By Katie Quaranta
Faculty Senate members listened to a detailed report about health benefits, heard first readings of four resolutions and welcomed the chair of the Board of Trustees at their meeting Monday night.
John Day, associate provost for academic budgeting, gave a presentation designed to answer faculty questions raised at last month's meeting regarding the university's health care benefits reserves. Day outlined how the university determines the budgeted amount needed for employee health care costs each year and explained that the university works to ensure that this number is as accurate as possible. However, health care claims have been down significantly enough that the university now has a surplus of $3.5 million.
This money was at the crux of the discussion, since many senators have expressed the opinion that the reserve funds should be designated as committed carryforward to be used solely for health care purposes. Senator Duane McDiarmid said he would like to see this additional money used to control co-pay costs. Day indicated that, while this could be a short-term measure, such a move ultimately would not have a significant impact on future healthcare costs.
The discussion provided background for a resolution on health benefits surpluses that Joe McLaughlin, chair of the Finance and Facilities Committee, presented for first reading. The resolution asked that the surplus be considered compensation to be used to defray and contain healthcare costs. Several senators responded in support of this motion, and McLaughlin indicated he would discuss minor revisions with his committee before bringing it to a vote at the next meeting.
McLaughlin also presented two resolutions regarding faculty salaries for first reading. The first called for a 3 percent raise pool to be distributed across the board to Group I faculty effective July 1 to keep pace with inflation and maintain the university's commitment to increasing faculty compensation.
The other resolution calls for a $1.2 million faculty compensation investment to be distributed uniformly across colleges based on merit evaluations. It also asks that the university determine and take into account how changes to employee health benefits contributions may have eroded total faculty compensation.
Both resolutions state that the raises should be effective July 1, contrary to a recommendation by the Budget Planning Council and decision by the university administration to delay funding employee salary increases and base Vision Ohio initiatives until the university gets more concrete budgetary information from the state and has a clear picture of fall enrollment.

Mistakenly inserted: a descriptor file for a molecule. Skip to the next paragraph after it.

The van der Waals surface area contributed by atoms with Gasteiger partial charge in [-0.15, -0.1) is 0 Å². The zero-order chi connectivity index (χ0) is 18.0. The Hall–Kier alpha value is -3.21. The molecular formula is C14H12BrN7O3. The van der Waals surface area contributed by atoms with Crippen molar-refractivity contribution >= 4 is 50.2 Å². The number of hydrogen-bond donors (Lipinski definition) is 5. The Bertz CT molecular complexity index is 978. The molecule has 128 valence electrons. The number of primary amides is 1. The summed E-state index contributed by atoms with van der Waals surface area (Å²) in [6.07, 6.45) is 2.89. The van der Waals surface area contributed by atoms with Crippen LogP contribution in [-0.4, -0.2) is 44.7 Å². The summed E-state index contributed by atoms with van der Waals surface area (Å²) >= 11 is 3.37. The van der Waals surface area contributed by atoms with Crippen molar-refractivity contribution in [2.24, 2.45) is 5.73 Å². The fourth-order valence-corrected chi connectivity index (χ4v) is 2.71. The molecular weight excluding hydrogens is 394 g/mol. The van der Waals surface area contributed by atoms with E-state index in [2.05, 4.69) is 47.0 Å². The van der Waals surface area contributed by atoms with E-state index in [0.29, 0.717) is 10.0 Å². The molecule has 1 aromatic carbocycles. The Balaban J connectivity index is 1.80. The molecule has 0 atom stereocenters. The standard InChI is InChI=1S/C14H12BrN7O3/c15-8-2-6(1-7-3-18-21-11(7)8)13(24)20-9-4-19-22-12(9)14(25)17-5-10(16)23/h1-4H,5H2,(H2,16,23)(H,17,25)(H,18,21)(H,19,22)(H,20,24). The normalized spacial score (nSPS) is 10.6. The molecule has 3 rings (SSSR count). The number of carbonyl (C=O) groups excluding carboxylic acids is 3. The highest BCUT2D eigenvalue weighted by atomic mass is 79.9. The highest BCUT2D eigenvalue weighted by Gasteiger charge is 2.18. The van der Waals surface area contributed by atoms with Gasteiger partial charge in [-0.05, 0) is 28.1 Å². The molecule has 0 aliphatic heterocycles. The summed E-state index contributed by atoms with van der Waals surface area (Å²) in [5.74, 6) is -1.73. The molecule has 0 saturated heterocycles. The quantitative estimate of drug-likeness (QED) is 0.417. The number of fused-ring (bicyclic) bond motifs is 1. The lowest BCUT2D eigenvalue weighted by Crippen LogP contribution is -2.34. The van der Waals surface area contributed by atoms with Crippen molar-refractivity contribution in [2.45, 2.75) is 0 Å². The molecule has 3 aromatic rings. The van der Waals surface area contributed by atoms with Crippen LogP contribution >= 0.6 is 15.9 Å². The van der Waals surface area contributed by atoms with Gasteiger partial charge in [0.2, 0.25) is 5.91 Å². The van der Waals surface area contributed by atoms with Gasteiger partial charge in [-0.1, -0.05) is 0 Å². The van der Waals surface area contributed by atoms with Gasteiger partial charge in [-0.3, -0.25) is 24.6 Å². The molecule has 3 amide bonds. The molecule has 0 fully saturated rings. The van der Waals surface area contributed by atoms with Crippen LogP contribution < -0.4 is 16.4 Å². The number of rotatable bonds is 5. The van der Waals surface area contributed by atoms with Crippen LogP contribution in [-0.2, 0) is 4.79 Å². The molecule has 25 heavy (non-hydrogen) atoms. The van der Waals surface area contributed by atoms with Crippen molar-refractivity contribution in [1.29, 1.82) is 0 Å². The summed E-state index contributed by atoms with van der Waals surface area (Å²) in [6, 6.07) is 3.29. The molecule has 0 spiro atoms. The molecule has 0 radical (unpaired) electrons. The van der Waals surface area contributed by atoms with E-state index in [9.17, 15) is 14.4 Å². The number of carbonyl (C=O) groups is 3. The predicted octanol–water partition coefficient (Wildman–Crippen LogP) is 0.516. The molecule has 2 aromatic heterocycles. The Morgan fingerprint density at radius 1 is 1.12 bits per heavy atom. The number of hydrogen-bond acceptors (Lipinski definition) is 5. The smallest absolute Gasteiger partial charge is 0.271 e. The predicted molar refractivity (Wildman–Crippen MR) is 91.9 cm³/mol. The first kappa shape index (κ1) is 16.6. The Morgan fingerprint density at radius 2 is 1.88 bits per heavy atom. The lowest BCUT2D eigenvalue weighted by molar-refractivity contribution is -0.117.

McLaughlin, a member of BPC, abstained from the otherwise unanimous vote to delay the expenditures. He said his abstention stemmed from his belief that BPC members did not have enough time to consider alternatives or discuss the decision with their constituencies.
Senate President Sergio Lopez-Permouth also introduced for first reading a resolution calling for a yearly Faculty Senate evaluation of the president and executive vice president and provost. Discussion centered on the makeup of the assessment committee and the goals that would form the basis of evaluation. Senators agreed they should create their own goals for the president and provost to ensure a representation of faculty opinions rather than try to influence the Board of Trustees' goals.
In other meeting highlights:
- C. Daniel DeLawder, chair of the Ohio University Board of Trustees, spoke to the senate about the "fruitful and very, very productive" past year. He noted the work the board and university have done in regard to strategic planning, restructuring board committees and revising the presidential evaluation process. Willem Roosenburg, an associate professor in biological sciences, presented data to DeLawder indicating that the university had the highest ratio of administrators to faculty among 10 peer institutions. While DeLawder said he could not immediately comment on the statistics, he noted that if a closer inspection revealed they represented an apples-to-apples comparison, he would speak with President Roderick J. McDavis about a possible means of addressing the concern.
- Executive Vice President and Provost Kathy Krendl reviewed the highlights of the University System of Ohio document, including its emphasis on the themes of quality, accountability, affordability and access. The provost's full report is posted on her Web site.
- During his report, Lopez-Permouth discussed a recent Ohio Faculty Council meeting during which members met with Chancellor of the Board of Regents Eric Fingerhut to discuss the USO. Lopez-Permouth said he was "pleasantly surprised" that Fingerhut was receptive to questions, comments and concerns about the 10-year strategic planning document and that he was working to get Fingerhut to come to campus to talk with faculty about it.
- Senator Joseph Bernt questioned the integrity of the deans' evaluation process, saying two evaluations from his department were not forwarded to the evaluation committee. Senator Phyllis Bernt suggested the problem may be with campus mail delivery after Michael Williford, associate provost for institutional research, said the forms had not reached his office by the deadline. Lopez-Permouth said he would follow up with university officials regarding the concerns.